The Art of the Tank

The Astros got their rebuilding process started early by trading Roy Oswalt. (via Yeeland)

The Astros got their rebuilding process started early by trading Roy Oswalt. (via Yeeland)

A little over a month ago, Philadelphia Inquirer sports writer Mike Sielski wrote a satirical story on the Phillies’ Dec. 10 trade of closer Ken Giles to the Houston Astros. A surprising number of readers didn’t get it. Even though satire is kind of his thing.

For readers who doubted Sielski wrote the piece with tongue firmly in cheek, the jig should have been up in the third paragraph, where he wrote this about the deal, which netted the Phils five pitchers, including big league right-hander Vincent Velasquez and lefty Brett Oberholtzer:

And what did they get in return? Two pitchers whose earned-run averages weren’t nearly as good as Giles’ was? A pitching prospect and an outfield prospect — two guys who haven’t even played in the majors yet? None of these players is Carlos Correa or Evan Gattis, which means I can tell you something with certainty right now: This trade was pointless. It won’t help the Phillies next season, and it only might help them two or three years from now. Who has time to wait that long? The Phillies were 81-81 in 2012. They won 73 games in 2013 and 73 games in 2014 before plummeting to 63-99 last season. Why waste more years waiting? Fans in this town have suffered enough, and this front office wants them to suffer more?

The giveaway there? Gattis, the lumberjack of a designated hitter who slashed a meh .246/.285/.463 last year, when he played the bulk of his games in that bandbox called Minute Maid Park. He wasn’t the answer for Houston. He’s not the answer for anyone else. And yet, many proceeded to troll Sielski mercilessly, as if there’s any other way. Which made the whole thing even funnier.

The Phils are now in the tank, fielding a glorified Triple-A squad for 2016. At least they have good examples to follow. Giles’ new team is one. The other, of course, is the Chicago Cubs, which this winter beat their arch-rival St. Louis Cardinals at their own game of using tradition and winning to coax big free agents. If that doesn’t represent a sea change for the Cubs franchise, nothing does.

So take heed, Phillies management. And Cincinnati Reds management. And Atlanta Braves management. To borrow from Gordon Gecko, tanking is good. Tanking is right. Tanking works. But only if it’s done properly.

Step One: Dive In

Back in March of 2010, Ed Wade was beginning his third season as the general manager of the Houston Astros. Drayton McLane still owned the team back then, but he was already committed to selling it.

Wade had already been ripped apart by fans and the media during his tenure as the Phillies’ general manager. And now the fans and media in Houston were piling on after two blah seasons of playoff-less baseball.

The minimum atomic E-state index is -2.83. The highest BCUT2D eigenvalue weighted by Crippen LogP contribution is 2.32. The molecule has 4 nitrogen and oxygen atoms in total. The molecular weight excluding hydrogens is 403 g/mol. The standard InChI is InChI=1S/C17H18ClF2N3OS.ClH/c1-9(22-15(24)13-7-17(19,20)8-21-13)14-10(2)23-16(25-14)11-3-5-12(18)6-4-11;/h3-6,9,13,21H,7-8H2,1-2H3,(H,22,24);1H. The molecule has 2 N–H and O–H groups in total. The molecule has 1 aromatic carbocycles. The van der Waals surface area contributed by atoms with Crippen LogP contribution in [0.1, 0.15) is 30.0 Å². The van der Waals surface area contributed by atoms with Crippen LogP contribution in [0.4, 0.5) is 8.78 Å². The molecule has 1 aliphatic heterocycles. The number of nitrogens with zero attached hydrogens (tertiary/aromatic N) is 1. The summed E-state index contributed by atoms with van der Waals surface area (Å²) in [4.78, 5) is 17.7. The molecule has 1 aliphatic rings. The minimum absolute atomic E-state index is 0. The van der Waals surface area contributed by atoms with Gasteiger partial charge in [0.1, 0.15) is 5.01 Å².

The Astros were still in the National League Central, a division commanded by the Cardinals and Cincinnati Reds, who by the end of the year would have the National League MVP in first baseman Joey Votto. Even the Milwaukee Brewers were good and getting better.

The Astros roster, meanwhile, was filled with underperforming players, whether because of injuries (Lance Berkman), a total lack of motivation (Carlos Lee), a one-dimensional game (Michael Bourn) or simply declining skills (Roy Oswalt).

Wade was the easy scapegoat, but it wasn’t his fault. His marching orders from McLane were pretty clear.

“It’s got to be to try to win now,” Wade said before the 2010 season, when the ‘Stros would finish fourth in their division and 10 games under .500. “There is an ongoing cultural change where it’s instant gratification. When we say we’re trying to emphasize our scouting and player development side, that doesn’t answer the bell today. I want my first World Series ring, and I want our fans to feel that it all begins today. We’re not saying wait three years for us. If that was the case, the composition of the team would be vastly different.”

Yep. It’d look a whole lot like the team Jeff Luhnow put together in his first year as Astros GM two years later, when McLane was out and new owner Jim Crane had bought into Luhnow’s plan to completely tear down the organization.

How much had Crane bought in? Even after three straight seasons with win totals in the 50s, Crane extended Luhnow’s contract.

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“You’d always like to make better progress, but what everyone can see is we’ve got the farm system in much better shape and we made some nice improvements last year, and what he’s trying to do now will get us closer to where we want to be, if not make a run pretty soon,” Crane told MLB.com’s Brian McTaggart last December.

And now, of course, both men look like geniuses.

Up north in Chicago, Cubs president of baseball operations Theo Epstein came into the job in October of 2011 with more clout than Luhnow initially had in Houston, but Epstein’s situation was virtually the same. His boss, a relatively new owner in Tom Ricketts, gave Epstein the keys to the franchise and trusted him fully with a massive rebuild.

Step Two: Be Honest

Unlike poor Wade, neither Luhnow nor Epstein were forced to apply lipstick to pigs. The Cubs introduced Epstein in an offseason in which the archrival St. Louis Cardinals were in danger of losing their top offensive player (sound familiar)? But the time wasn’t right to sign then-free agent first baseman Albert Pujols.

Another power-hitting payroll suck, Prince Fielder, was on the market, as well. Reporters at Esptein’s introductory press conference asked asked him about both, and according to a report from ESPN Chicago he answered like a true oracle.

“The key is to pay for future performance, not past performance,” he said.

Tigers and Angels fans can drink to that. Epstein talked more about building a “foundation” and a “winning culture” and about creating an endless pipeline of talent to the big leagues. Basically, he was laying his own foundation with the fans and media, consistently suggesting the Cubs were in rebuilding mode and wouldn’t win right away.

Meanwhile, over in Houston, Luhnow’s mere hire told fans all they needed to know about the immediate future of their team. Team president and CEO George Postolos said this in a statement the team issued after the deal was done.

Jeff is the perfect fit for the Astros because of his track record in scouting and player development during his eight-plus seasons with the Cardinals.”

Nothing in there about winning at the big league level.